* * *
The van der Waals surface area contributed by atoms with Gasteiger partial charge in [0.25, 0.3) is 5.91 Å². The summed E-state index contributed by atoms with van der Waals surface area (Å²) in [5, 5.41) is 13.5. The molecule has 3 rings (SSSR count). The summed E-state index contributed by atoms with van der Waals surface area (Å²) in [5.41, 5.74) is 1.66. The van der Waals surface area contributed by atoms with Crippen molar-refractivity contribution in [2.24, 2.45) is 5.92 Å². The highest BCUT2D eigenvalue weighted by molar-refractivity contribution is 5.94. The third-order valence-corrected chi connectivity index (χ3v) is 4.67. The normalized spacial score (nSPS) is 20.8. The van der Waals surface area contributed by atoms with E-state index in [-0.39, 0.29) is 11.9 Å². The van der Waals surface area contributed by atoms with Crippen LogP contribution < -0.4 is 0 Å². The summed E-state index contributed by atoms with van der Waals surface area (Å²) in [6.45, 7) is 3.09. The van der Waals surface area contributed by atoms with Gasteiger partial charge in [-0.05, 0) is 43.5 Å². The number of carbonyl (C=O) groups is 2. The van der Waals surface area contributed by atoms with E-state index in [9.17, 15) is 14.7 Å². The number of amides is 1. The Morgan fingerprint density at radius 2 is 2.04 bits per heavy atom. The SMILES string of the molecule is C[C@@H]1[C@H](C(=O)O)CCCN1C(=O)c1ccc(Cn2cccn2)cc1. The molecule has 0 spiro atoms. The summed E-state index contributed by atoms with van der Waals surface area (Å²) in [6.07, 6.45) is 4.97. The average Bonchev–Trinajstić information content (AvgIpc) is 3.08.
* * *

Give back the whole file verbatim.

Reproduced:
The van der Waals surface area contributed by atoms with Gasteiger partial charge in [0.25, 0.3) is 5.91 Å². The summed E-state index contributed by atoms with van der Waals surface area (Å²) in [5, 5.41) is 13.5. The molecule has 3 rings (SSSR count). The summed E-state index contributed by atoms with van der Waals surface area (Å²) in [5.41, 5.74) is 1.66. The van der Waals surface area contributed by atoms with Crippen molar-refractivity contribution in [2.24, 2.45) is 5.92 Å². The highest BCUT2D eigenvalue weighted by molar-refractivity contribution is 5.94. The third-order valence-corrected chi connectivity index (χ3v) is 4.67. The normalized spacial score (nSPS) is 20.8. The van der Waals surface area contributed by atoms with E-state index in [-0.39, 0.29) is 11.9 Å². The van der Waals surface area contributed by atoms with Crippen LogP contribution < -0.4 is 0 Å². The summed E-state index contributed by atoms with van der Waals surface area (Å²) in [6.45, 7) is 3.09. The van der Waals surface area contributed by atoms with Gasteiger partial charge in [-0.05, 0) is 43.5 Å². The number of carbonyl (C=O) groups is 2. The van der Waals surface area contributed by atoms with E-state index in [9.17, 15) is 14.7 Å². The number of amides is 1. The Morgan fingerprint density at radius 2 is 2.04 bits per heavy atom. The SMILES string of the molecule is C[C@@H]1[C@H](C(=O)O)CCCN1C(=O)c1ccc(Cn2cccn2)cc1. The molecule has 0 spiro atoms. The summed E-state index contributed by atoms with van der Waals surface area (Å²) in [6.07, 6.45) is 4.97. The average Bonchev–Trinajstić information content (AvgIpc) is 3.08.